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  • Who Can Speak and Who is Heard/Hurt? Facing Problems of Race, Racism, and Ethnic Diversity in the Humanities in Germany ed. by Mahmoud Arghavan et al.
  • Ervin Malakaj
Who Can Speak and Who is Heard/Hurt? Facing Problems of Race, Racism, and Ethnic Diversity in the Humanities in Germany. Edited by Mahmoud Arghavan, Nicole Hirschfelder, Luvena Kopp, and Katharina Motyl. Bielefeld: transcript, 2019. Pp. 300. Paper $40.00. ISBN 978-3837641035.

The last five years have seen the rise of publications examining the history of and conditions for racism at German universities. This work has appeared in various contexts, including German-language newspapers, reports by public foundations, as well as academic periodicals and scholarly presses. Of note is the advocacy and scholarship of Kien Nghi Ha, Daniela Heitzmann, Kathrin Houda, and Natascha A. Kelly, among others. These scholars and scholar activists have sought to uncover the systemic features in the German education system that complicate or obstruct access to higher education for migrants and People of Color. In effect, their work sought to stimulate additional inquiry about systemic racism in German higher education, hoping to mobilize a wave of critical scholarship in the service of transformative social justice. Who Can Speak and Who is Heard/Hurt? Facing Problems of Race, Racism, and Ethnic Diversity in the Humanities in Germany is firmly positioned in this scholarly and activist landscape. Drawing on critical discourse on diversity work as well as insights from postcolonial, critical race, and decolonial theory, the volume is a comprehensive assessment of structural racism underpinning the teaching and research in the German academy's humanities disciplines. It features a comprehensive introduction and fifteen contributions by scholars and scholar activists working in the German higher education system as well as those with ties to the international academy.

In the discussions and debates about systemic racism at German universities, scholarship has productively reflected a paradox also at the heart of Who Can Speak and Who is Heard/Hurt? The volume's editors and contributors make a compelling case for stronger representation of migrant scholars and scholars of color at German universities while recognizing that the racist structure itself is a toxic place for them. For the contributors to the volume, this conundrum requires multiple strategies to advance its call for social justice. On the one hand, it requires dedicated support structures for the migrant scholars and scholars of color currently employed by or enrolled in university programs. By strengthening their success rates and providing representation including at the professoriate rank, universities would strengthen a support structure for future migrant scholars and scholars of color. On the other hand—and this emerges clearly in the introduction of the volume and in select chapters—German universities are not the only place to address an issue part and parcel of the total education system leading to university studies. Of note here is that Germany's three-tiered secondary education system provides multiple structural [End Page 448] hurdles for migrant students and students of color to enter academia. As such, approaches to diversify the academy will have marginal success rates unless they entail strategies to build a secondary education system more attentive to the statuses and lived experiences of migrant students and students of color.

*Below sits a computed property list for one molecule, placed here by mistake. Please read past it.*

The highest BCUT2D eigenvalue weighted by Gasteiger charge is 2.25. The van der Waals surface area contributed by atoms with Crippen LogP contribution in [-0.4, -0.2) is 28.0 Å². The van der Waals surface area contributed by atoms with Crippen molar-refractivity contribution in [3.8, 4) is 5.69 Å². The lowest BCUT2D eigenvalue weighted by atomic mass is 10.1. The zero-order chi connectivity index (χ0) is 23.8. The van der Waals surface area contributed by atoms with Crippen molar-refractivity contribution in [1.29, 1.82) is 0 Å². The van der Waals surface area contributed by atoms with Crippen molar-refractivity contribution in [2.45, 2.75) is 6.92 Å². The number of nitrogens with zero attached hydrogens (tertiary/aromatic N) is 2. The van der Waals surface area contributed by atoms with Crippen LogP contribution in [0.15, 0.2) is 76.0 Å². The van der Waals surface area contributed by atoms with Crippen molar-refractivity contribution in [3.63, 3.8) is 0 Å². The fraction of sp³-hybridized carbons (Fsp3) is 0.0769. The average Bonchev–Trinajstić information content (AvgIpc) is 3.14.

Among the merits of the volume is its sharp critique of American studies in Germany. In particular, the editors and contributors deftly demonstrate how even though impulses from US-based American studies form a point of orientation for its German counterpart, the process falls short of embracing some of the US academy's features more conducive to transformative antiracist work: when it comes to scholar activism, the import of US-based models falls short. That is, instead of embracing critical tendencies of postcolonial, decolonial, and critical race theory and directing these to examine the epistemological and pragmatic frameworks of the university itself—as has been done in the US academy through, for example, the #BlackLivesMatter movement—American studies in Germany on the whole subscribes to a purported detached objectivism in the German idealist tradition. The volume rejects scholarly praxes claiming epistemic distance such as those enacted through an insistence on objective truth, arguing that the commitment to...


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